Only a handful of states have implemented a per se limit for THC in the blood. Below is a list of the states that have implemented either a per se limit or a zero tolerance for driving when there is any detectable amount of THC in the driver’s system:
The following are among the states that prohibit driving if there is any detectable amount of THC or THC metabolite in the driver’s system:
These states prohibit driving if there is any detectable amount of THC in the driver’s system:
So how does the state prosecute DWI cases based on marijuana when there is not a set concentration that is illegal? Under Chapter 49 of the Texas Penal Code, intoxication is defined as:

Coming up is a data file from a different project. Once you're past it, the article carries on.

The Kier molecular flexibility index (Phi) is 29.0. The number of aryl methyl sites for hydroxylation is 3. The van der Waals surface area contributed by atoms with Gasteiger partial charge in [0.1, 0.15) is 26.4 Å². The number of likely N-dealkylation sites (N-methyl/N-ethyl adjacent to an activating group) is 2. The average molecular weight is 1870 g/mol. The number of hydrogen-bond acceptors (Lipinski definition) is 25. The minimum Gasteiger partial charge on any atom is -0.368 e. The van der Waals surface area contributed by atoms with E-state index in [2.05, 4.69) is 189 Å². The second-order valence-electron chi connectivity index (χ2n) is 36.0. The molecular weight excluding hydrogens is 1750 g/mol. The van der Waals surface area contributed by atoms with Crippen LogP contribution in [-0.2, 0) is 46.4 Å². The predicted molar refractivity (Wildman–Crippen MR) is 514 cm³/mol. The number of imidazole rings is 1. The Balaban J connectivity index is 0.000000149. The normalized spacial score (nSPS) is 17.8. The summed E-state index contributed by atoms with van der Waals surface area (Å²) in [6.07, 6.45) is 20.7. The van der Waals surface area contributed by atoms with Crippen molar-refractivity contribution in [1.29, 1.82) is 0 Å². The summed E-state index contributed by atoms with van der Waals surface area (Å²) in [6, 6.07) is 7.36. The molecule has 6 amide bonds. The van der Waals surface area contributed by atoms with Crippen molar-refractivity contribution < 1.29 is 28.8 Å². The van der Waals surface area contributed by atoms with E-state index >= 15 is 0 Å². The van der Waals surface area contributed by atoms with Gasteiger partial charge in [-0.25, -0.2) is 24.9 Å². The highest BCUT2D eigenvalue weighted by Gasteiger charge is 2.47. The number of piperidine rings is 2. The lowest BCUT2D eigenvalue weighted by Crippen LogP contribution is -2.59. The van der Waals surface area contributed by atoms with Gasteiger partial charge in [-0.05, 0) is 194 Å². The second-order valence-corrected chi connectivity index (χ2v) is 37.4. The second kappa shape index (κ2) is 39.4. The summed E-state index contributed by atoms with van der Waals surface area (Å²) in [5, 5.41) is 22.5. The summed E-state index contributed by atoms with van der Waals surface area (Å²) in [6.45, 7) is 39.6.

As you can see, the first definition of intoxication does not require a specific number or quantitative measure of a specified drug in the body. The prosecution just has to show the defendant did not have the normal use of mental faculties or normal use of physical faculties due to the introduction of marijuana (or marijuana and some other substance) into the body.
In 2017, the National Highway Traffic and Safety Administration released a report to Congress in which it agreed that “blood THC level is not a reliable indicator of impairment.”
Generally, the effects of marijuana are highest within 10 to 30 minutes of consumption with some effects lasting as long as 24 hours. Unlike alcohol, which is water soluble, THC is fat soluble. For this reason, THC can be released back into the blood long after the last use of marijuana. Toxicologists at the National Institute on Drug Abuse found THC in the blood above 5 ng/mL several days after the last use of marijuana in individuals who regularly used marijuana. They also found THC in the blood of some individuals for 30 days after their last use. (Source: NPR.) This is why blood results can be misleading when trying to determine if someone is driving impaired.